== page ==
Many soldiers are accustomed to working outdoors, find comfort in doing so, and come from rural backgrounds to begin with. Everything about this movement warms my heart yet nothing I am writing today is doing it justice. Perhaps my time would be better spent lobbying for such a program at the University of Maryland and yours would be better spent with the New York Times article.

Saturday, February 5, 2011

Love 'em or hate 'em, they are great for the Chesapeake

I highly recommend that our readers spend a few minutes with Charles Cohen's recent article in Urbanite about the state of oyster farming in Maryland waters: Betting on the Half Shell.

Earlier in the week, I attended a lecture on the ecological and industry benefits of oyster economics given by Dr. Douglas W. Lipton, Associate Professor and Program Leader of Sea Grant and Sea Grant Extension Programs at the University of Maryland, and when I came across Cohen's article, which covered a large share of the topics he touched upon, I wondered if he wasn't in that classroom as well.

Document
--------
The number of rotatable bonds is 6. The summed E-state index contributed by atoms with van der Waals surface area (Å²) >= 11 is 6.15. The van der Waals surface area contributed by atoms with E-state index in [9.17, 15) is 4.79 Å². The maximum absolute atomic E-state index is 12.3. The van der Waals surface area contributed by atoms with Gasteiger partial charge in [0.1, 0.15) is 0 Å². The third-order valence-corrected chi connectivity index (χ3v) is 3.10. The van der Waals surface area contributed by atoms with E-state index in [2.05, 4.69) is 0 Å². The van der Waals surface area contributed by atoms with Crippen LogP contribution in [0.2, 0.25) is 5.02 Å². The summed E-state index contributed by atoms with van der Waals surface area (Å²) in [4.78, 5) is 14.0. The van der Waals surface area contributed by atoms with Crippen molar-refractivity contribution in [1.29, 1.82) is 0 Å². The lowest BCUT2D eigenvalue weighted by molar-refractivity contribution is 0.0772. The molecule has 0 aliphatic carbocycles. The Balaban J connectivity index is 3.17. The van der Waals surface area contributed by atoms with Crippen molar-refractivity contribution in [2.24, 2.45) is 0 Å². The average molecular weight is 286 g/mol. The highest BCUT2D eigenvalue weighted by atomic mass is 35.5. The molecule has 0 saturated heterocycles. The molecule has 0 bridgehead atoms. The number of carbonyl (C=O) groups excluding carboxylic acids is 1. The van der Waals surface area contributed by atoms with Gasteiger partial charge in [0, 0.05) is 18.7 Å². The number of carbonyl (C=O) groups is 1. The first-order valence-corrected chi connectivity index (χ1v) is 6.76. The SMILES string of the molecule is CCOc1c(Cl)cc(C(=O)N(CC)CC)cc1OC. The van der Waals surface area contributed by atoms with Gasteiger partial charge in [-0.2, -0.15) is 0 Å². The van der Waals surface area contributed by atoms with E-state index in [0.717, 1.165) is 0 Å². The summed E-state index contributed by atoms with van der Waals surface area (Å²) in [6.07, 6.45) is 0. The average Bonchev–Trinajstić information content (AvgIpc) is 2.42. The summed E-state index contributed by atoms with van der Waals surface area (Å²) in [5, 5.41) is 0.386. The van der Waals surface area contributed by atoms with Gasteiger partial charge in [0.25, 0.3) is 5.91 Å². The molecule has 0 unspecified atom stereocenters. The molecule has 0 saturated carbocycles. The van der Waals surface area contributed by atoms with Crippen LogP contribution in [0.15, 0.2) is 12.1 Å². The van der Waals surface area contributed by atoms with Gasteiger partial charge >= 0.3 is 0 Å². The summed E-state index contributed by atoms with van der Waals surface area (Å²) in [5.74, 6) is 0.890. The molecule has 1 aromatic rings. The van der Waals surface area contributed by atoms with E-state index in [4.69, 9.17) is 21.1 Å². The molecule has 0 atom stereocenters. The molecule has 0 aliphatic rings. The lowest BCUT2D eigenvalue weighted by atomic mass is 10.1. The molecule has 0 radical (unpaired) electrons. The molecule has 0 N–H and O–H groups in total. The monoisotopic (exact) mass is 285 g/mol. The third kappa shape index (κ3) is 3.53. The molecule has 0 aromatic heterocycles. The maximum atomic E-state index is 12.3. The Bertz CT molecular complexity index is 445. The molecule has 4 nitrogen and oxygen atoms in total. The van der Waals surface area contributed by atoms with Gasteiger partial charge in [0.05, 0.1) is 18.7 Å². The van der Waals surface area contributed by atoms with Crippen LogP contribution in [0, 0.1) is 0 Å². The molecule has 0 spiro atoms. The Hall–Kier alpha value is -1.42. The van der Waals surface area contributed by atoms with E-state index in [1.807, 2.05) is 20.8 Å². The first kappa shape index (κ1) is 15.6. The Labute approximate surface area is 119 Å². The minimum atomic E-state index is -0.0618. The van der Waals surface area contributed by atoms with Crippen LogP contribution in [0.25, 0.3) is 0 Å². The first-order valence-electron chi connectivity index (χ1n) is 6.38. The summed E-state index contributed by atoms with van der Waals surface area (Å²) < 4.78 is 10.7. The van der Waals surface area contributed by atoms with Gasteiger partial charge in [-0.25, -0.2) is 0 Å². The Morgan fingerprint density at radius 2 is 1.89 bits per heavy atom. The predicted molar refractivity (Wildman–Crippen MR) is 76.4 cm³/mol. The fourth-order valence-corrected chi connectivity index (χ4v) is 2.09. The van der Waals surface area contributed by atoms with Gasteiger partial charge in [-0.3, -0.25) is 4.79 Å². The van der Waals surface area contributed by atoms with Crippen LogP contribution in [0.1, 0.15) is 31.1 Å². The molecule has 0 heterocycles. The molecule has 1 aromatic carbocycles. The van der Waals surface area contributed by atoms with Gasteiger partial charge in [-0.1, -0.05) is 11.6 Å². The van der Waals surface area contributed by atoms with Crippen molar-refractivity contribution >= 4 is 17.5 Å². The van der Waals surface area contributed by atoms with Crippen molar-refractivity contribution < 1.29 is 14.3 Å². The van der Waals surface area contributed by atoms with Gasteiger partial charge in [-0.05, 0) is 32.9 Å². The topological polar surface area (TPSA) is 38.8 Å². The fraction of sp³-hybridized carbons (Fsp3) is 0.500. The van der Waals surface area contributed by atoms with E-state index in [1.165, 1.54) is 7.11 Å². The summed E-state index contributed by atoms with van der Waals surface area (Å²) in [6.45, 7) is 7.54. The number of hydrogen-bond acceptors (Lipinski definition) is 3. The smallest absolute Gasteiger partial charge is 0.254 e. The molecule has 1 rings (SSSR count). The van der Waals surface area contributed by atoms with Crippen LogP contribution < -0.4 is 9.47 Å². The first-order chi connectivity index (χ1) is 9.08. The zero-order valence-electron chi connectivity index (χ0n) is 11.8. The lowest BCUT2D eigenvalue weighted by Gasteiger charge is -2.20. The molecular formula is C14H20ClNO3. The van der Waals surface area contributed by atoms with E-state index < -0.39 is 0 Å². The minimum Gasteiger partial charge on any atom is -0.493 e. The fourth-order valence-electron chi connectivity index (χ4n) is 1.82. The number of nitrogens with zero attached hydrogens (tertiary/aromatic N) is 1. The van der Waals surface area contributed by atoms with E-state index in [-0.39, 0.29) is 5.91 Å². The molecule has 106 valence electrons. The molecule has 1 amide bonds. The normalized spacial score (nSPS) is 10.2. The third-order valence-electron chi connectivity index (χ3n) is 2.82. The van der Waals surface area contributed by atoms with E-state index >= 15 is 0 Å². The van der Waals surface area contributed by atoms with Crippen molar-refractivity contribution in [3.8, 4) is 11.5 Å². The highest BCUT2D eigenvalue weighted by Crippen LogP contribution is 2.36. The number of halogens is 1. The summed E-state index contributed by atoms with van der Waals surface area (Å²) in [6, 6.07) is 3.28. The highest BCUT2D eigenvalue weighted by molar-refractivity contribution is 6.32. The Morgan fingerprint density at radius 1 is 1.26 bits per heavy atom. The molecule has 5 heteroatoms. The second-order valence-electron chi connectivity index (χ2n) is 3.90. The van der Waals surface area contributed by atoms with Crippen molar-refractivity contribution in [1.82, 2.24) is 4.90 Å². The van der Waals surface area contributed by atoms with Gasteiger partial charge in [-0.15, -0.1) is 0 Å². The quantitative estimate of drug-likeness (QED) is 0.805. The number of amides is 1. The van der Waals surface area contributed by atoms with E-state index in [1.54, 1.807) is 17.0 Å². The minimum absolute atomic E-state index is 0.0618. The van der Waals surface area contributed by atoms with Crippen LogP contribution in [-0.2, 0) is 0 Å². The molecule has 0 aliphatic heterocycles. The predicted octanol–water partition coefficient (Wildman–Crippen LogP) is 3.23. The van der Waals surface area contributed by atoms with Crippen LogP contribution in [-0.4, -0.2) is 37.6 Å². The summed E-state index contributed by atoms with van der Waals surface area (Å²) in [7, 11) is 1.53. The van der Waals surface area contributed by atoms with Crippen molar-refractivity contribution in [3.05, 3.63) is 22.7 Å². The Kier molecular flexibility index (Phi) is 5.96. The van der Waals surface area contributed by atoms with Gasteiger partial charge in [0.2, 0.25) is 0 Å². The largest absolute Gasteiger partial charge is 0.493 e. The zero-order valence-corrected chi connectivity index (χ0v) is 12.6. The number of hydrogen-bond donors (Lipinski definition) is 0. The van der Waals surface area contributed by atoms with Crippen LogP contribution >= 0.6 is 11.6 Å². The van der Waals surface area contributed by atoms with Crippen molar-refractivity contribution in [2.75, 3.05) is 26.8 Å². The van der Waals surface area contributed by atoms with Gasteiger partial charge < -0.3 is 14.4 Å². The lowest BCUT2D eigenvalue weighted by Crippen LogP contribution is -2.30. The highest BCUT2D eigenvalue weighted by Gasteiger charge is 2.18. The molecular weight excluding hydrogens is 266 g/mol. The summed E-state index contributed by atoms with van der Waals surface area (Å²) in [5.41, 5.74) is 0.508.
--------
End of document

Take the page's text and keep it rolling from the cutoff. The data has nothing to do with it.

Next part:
Here are some highlights:
  • The Chesapeake Bay oyster (Crassostrea virginica) population is declining for several reasons including the usual suspects like over-fishing, habitat destruction, poor water quality and sediment run-off, as well as two diseases harmful only to oysters (i.e. not harmful to humans): Dermo and MSX.
  • While Dermo (Perkinsus marinus) is a native pathogen, MSX is not and was brought in with pacific, non-native oysters.
  • Restoration is important not only for your palette and the net income of watermen and profits to processors and related industries, but for water quality improvements, increased fishing benefits, and even waterfront property values.
  • What is being done to aid in this restoration? Repletion. Basically, the state subsidizes the movement of baby oysters from one place - where they will grow slowly - to another place where the survivors of the move will flourish fast, clear up some of that murky water, and later be harvested. While this process seems to aid the waterman and the water, it is quite expensive and perhaps only justifiable if the oyster biomass is raised to near or above the level that provides maximum ecological benefits.

For more information, check out the video about oyster aquaculture below and tune in to: The Marc Steiner Show, WEAA 88.9 FM, on February 24th, 2011.